VA-10: Long-time Republican Rep. Frank Wolf keeps presenting a tempting target for Democrats, in that he represents outer-ring suburbs in the Washington area that are swingy at the presidential level and rapidly getting more diverse. It's always been fools gold, though (kind of like the Republicans, and, say, New Jersey), and Wolf has won comfortably even in good Democratic years. At any rate, the Dems have their willing victim lined up for next year: attorney Richard Bolger. As Roll Call's article points out, in the event of a retirement from Wolf (not expected this cycle, but he's 74, so it's bound to happen some day), Bolger's odds would improve dramatically—but the Wolf retirement would probably also prompt a flood of other Dems higher up the food chain.

Other races:

NYC Comptroller: Two new ads surfaced Thursday in the New York City comptroller's race, which, with Bill de Blasio's increasing dominance in the mayoral race, has taken over as the must-watch race in the Big Apple. And fittingly, the two candidates' ads go at each other hammer and tongs: Scott Stringer's ad hits Eliot Spitzer directly for the prostitution scandal that ender Spitzer's gubernatorial tenure, while Spitzer's ad does a bit of Bloomberg tie-in, hitting Stringer for opposing term limits in 2009.

NYC Mayor: If you're unfamiliar with the different neighborhoods of New York City, and the demographics and voting patterns of the people who live there, the New York Times has a helpful primer. (It's also worth looking at simply if you appreciate a well-made interactive infographic that's a cut above the usual stationary map.) It measures each neighborhood's political clout in two ways: the quantity of "prime voters" and the amount of money contributed to candidates.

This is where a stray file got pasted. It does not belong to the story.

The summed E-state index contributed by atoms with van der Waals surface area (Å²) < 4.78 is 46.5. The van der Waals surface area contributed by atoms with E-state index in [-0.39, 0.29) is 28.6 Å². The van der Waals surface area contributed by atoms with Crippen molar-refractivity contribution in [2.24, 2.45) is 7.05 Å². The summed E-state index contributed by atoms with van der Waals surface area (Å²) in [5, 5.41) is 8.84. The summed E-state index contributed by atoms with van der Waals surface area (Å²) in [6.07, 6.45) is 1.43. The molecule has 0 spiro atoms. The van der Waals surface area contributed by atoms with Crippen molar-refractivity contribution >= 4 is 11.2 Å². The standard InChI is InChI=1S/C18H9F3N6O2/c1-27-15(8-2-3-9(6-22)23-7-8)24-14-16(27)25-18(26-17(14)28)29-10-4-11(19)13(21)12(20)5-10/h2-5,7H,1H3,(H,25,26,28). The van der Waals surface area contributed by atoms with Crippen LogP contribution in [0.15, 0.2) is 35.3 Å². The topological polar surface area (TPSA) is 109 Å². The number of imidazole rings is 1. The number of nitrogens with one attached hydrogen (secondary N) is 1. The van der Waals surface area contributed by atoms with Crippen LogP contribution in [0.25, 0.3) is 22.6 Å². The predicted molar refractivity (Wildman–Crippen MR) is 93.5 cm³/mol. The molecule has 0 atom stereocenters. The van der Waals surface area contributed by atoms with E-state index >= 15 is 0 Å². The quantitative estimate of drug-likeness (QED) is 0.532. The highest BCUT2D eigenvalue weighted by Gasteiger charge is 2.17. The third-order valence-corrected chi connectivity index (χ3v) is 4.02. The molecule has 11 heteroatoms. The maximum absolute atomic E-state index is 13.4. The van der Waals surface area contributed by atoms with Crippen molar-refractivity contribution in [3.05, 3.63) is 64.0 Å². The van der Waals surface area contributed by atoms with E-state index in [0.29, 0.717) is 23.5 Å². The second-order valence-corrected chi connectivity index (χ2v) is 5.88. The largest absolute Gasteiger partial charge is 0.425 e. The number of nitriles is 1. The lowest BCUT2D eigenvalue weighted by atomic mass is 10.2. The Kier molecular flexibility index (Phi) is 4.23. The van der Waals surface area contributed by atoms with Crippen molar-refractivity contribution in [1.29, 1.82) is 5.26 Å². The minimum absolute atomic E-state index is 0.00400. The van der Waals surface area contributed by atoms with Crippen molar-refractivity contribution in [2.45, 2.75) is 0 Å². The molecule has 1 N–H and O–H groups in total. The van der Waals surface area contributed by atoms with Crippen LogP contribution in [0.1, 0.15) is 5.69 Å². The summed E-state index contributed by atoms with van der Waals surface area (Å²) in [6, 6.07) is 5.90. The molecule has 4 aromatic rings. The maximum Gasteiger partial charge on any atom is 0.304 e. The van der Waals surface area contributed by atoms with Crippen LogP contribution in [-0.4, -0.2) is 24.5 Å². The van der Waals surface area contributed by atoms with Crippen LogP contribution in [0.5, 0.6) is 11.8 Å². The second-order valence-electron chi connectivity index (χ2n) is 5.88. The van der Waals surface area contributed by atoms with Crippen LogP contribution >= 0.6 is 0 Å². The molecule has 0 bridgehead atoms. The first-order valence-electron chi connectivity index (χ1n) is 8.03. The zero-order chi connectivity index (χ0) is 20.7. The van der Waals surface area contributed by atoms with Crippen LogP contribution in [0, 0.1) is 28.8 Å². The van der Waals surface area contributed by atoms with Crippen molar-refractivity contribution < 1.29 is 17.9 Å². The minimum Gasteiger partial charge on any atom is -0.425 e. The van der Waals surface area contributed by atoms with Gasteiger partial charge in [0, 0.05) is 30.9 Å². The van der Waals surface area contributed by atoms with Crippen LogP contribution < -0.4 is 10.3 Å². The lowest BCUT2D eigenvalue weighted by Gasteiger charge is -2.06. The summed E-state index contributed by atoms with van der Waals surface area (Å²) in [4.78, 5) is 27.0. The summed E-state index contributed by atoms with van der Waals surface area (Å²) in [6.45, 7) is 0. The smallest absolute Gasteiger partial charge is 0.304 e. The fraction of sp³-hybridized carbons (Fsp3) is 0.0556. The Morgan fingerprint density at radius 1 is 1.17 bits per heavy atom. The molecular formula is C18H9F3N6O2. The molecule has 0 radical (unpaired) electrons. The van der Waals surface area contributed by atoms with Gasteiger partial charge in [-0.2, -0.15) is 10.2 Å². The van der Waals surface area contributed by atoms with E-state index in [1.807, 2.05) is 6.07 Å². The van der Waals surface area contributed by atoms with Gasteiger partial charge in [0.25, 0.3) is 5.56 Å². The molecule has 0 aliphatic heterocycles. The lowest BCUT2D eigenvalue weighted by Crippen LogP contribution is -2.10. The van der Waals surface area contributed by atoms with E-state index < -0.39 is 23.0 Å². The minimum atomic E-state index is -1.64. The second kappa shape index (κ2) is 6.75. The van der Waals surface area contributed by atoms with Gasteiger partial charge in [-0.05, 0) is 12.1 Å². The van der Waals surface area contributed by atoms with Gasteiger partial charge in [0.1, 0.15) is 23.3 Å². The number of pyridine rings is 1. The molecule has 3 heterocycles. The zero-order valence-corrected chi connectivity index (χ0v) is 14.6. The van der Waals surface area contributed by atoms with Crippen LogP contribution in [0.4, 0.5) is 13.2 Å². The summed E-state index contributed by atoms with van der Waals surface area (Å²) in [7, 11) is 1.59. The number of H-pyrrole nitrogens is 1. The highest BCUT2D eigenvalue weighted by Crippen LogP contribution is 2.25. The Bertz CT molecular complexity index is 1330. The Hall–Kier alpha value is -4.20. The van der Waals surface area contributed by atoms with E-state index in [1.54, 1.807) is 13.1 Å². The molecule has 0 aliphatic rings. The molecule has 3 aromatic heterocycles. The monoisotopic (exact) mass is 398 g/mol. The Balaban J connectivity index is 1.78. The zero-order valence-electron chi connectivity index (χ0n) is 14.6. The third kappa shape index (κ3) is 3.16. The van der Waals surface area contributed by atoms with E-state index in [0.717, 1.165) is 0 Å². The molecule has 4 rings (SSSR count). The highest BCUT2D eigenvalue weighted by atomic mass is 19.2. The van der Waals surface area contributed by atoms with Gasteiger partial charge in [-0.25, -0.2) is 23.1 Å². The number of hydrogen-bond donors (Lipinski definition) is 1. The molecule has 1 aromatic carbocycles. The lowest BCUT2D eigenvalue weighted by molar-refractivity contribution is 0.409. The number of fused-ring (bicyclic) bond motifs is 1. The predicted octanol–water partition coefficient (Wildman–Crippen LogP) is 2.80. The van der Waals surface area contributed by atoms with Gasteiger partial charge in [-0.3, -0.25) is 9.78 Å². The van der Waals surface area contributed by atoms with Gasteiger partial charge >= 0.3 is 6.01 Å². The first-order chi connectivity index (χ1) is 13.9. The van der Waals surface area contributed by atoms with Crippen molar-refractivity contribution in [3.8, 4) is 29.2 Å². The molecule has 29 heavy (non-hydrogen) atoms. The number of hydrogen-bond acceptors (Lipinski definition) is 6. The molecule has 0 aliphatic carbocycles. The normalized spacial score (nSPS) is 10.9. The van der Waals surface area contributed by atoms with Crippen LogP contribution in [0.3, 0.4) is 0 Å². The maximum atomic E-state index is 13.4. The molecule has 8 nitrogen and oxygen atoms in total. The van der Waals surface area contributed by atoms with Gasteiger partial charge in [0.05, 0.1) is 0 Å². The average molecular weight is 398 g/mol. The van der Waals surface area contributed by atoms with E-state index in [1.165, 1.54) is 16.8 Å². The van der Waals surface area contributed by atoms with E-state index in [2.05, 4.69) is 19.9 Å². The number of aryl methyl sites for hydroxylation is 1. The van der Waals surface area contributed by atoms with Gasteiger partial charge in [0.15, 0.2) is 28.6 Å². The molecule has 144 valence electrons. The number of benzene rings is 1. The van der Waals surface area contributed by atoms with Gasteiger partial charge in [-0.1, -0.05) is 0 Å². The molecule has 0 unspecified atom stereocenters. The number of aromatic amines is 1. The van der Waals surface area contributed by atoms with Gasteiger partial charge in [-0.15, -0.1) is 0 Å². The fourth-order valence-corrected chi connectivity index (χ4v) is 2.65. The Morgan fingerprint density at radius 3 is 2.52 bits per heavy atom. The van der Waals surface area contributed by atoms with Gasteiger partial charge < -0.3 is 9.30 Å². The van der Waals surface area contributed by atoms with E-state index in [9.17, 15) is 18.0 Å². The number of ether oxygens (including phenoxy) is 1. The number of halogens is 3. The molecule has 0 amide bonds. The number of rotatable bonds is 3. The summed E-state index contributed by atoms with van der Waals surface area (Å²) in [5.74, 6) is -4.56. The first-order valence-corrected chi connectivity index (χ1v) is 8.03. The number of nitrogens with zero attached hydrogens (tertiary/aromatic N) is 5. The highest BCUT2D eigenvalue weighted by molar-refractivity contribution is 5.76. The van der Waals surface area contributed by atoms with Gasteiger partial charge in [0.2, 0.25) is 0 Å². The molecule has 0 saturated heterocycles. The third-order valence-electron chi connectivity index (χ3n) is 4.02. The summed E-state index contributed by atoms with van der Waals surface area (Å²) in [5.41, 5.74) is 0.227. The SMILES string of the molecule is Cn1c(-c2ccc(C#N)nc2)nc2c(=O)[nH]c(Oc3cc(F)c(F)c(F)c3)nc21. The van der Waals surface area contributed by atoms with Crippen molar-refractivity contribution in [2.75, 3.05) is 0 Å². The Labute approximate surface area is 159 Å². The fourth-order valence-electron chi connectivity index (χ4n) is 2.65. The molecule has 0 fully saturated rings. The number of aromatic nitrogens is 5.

WI-St. Sen: Democratic state Sen. Tim Cullen won't run for re-election in 2014 to the Wisconsin State Senate, currently controlled 18-15 by the Republicans. Cullen's departure won't really affect the calculus much; SD-15, primarily in Dem-leaning Rock County, went 62 percent for Obama in 2012, and Assemblyman Andy Jorgensen seems likely to replace him. Instead, it's a chance for a bit of an upgrade, seeing as how the often-moderate Cullen was kind of wobbly for a blue district: He was the most compromise-oriented Dem member during the 2011 fight over organized labor rights and briefly left the Dem caucus in 2012 for a stint as an independent.

Grab bag:

TX Redistricting: The legal saga of the Texas's House and legislative districts has gotten impenetrably difficult to follow, with different issues being considered by different courts in San Antonio and Washington DC, but there are at least two important takeaways from the order handed down by the San Antonio court on Friday. One, 2014 elections can proceed as scheduled, using the maps created by the legislature in 2013 (which changed very little from the previous maps) as interim maps.

And two, the court approved an amendment to the pleadings, apparently requested after the SCOTUS rendered Voting Rights Act sec. 5 unworkable several months ago: The plaintiffs can proceed with their request that Texas be "bailed in" to preclearance, via VRA sec. 3. (Section 3 is a previously little-used provision that allows a jurisdiction to get kicked back into the preclearance regime through a showing of discrimination; it's cumbersome, but about the only remaining piece of the VRA that still has teeth.)

WATN?: The story of Richie Farmer shows how quickly one's fortune can change. In 2011, the state's agriculture commissioner was a rising star potentially on his way to the state capitol, as the GOP's Lt. Gov. nominee. However, in 2013, he's on his way to prison instead, thanks to a Thursday plea agreement on federal charges of misappropriation of public funds. (That's on top of being divorced by his wife and badly losing that 2011 race.

Originally posted to Daily Kos Elections on Mon Sep 09, 2013 at 05:00 AM PDT.

Also republished by Daily Kos.